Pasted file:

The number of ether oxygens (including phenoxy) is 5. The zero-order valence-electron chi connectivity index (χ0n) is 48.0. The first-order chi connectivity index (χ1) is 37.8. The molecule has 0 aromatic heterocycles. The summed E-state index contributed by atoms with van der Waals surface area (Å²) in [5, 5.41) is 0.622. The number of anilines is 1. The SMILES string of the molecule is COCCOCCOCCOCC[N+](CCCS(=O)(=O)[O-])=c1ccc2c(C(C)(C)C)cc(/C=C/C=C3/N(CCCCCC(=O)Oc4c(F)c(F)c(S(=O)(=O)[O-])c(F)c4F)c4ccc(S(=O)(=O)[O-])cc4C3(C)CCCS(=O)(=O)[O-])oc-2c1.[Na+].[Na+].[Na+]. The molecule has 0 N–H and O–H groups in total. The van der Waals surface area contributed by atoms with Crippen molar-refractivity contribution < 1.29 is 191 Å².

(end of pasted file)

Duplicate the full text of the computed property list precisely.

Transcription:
The number of ether oxygens (including phenoxy) is 5. The zero-order valence-electron chi connectivity index (χ0n) is 48.0. The first-order chi connectivity index (χ1) is 37.8. The molecule has 0 aromatic heterocycles. The summed E-state index contributed by atoms with van der Waals surface area (Å²) in [5, 5.41) is 0.622. The number of anilines is 1. The SMILES string of the molecule is COCCOCCOCCOCC[N+](CCCS(=O)(=O)[O-])=c1ccc2c(C(C)(C)C)cc(/C=C/C=C3/N(CCCCCC(=O)Oc4c(F)c(F)c(S(=O)(=O)[O-])c(F)c4F)c4ccc(S(=O)(=O)[O-])cc4C3(C)CCCS(=O)(=O)[O-])oc-2c1.[Na+].[Na+].[Na+]. The molecule has 0 N–H and O–H groups in total. The van der Waals surface area contributed by atoms with Crippen molar-refractivity contribution < 1.29 is 191 Å².